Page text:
Rooted in heritage, the Nada Debs brand has remained loyal to its philosophy of imbuing exquisite design pieces with intricate patterns and inlays that celebrate traditional craftsmanship. To mark the studio’s 20th anniversary, Debs is showcasing several collectible pieces from her eponymous brand at Dubai Design Week in November. We caught up with her ahead of the event to hear how the brand has stood the test of time and what’s on the horizon.
How challenging have the past two years been for you as a Beirut-based designer?
We’ve had to adapt a great deal to various challenges, but this is not a new phenomenon. Over the past 20 years, I have evolved as a designer: working from home to opening a boutique in Saifi Village and then moving to Gemmayze, with political instability, the revolution, Beirut Port explosion and so many other major events impacting our history as a brand. My whole design career has been a constant challenge, but each one has resulted in evolution. At the end of the day, as designers, we are supposed to resolve problems through our work. Today, especially in light of electricity cuts, internet issues and a multitude of resource shortages in Lebanon, we are focusing on the most important projects, always with a plan B in mind. It’s been a tough journey, albeit a positive one.
Cane work is now part of the Nada Debs range. What made you decide to use it?
Organic and authentic materials are definitely design trends we are seeing more of. Cane is a medium that exists on the natural end of the spectrum, and it resonates with people, especially those of us in the Middle East. For designers like myself, it’s always interesting and exciting to work with high-end craft like straw weaving and experimenting with it. That’s why I am drawn to applying cane work in some of the furniture I produce.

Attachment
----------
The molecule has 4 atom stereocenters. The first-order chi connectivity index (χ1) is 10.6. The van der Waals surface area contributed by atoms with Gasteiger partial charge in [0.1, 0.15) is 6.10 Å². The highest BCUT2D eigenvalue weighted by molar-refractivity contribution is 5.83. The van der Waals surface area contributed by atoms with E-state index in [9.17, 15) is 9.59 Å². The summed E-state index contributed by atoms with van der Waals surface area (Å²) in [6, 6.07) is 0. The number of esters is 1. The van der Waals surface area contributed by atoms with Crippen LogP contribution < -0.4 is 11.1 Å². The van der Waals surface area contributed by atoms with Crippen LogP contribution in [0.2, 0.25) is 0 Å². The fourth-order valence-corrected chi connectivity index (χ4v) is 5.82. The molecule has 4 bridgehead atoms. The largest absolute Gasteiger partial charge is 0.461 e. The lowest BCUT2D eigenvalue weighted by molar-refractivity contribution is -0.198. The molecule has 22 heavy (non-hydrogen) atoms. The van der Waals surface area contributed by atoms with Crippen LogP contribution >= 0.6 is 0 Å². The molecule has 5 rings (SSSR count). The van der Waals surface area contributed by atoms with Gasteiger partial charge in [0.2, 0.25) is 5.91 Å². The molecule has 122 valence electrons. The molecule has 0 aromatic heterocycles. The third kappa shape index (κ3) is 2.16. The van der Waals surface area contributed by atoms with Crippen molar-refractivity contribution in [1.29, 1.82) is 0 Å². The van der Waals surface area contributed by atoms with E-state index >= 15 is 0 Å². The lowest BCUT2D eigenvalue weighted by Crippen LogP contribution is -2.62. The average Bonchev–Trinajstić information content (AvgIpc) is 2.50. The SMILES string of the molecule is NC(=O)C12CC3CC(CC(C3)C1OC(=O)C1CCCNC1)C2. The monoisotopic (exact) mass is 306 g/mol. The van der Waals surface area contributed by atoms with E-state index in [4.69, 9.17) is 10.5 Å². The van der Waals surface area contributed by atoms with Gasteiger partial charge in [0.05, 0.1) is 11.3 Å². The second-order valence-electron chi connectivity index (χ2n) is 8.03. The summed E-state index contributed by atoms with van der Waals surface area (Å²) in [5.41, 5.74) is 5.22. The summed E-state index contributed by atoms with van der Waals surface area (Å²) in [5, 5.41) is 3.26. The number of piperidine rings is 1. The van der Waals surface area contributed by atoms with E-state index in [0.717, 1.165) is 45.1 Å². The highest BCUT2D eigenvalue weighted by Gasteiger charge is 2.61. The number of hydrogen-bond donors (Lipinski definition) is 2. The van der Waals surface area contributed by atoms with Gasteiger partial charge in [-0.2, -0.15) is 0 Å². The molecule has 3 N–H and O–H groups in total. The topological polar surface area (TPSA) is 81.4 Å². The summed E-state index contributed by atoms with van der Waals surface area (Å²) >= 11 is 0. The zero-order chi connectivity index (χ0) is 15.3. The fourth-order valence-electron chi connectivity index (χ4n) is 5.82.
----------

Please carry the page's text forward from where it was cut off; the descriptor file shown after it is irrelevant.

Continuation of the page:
You released an exciting range for IKEA in the Middle East several years ago. What would be your dream collaboration?
I follow many brands, especially those that focus on craft. With this in mind, I would love to collaborate with Hermès, because it has strong values and a beautiful heritage. Partnering with a hotel brand would also be amazing. I intend to continue my journey by working with other craft-inspired brands wherever they are: Japan, India, Pakistan or South America.
What can you tell us about your most recent projects, namely Villa Chamoun in Hasroun?
Villa Chamoun was a very charming project for me and my team. The brief was clear, which made things much easier. Being a typical 1960s villa, we were approached to design trolleys and tray tables that characterized the lifestyle of that era. Interestingly, trolleys are coming back in a very big way, so we recreated our signature marquetry patterns by using vibrant plastic laminate instead of wood. The bright colors really bring out the sixties vibe.
The other big project we recently completed was the refurbishment of the Arab League Hall in Cairo, Egypt. To us, it was very prestigious and deeply symbolic. The hall has great meaning for the Arab World, and it was an honor to be commissioned to design the space.
What can we expect from Nada Debs in the future?
Expanding our production capacity is a priority. My vision for the future is to develop into a lifestyle brand with a holistic approach to craft and interior design. Setting up a base in Dubai is part of our growth strategy, as this region is a leading design hub and gateway from the Middle East to the world, linking Asia to both the East and West. It definitely appeals to my global background.
What will not be forgotten is Lebanon, how it all began and our mission to push the design boundaries. The Lebanese are very good at going beyond the limits and finding innovative ways to carry on. Whether I produce here or elsewhere, a mindset driven by creativity and entrepreneurship — one that has nurtured in this country — will never be abandoned.Loading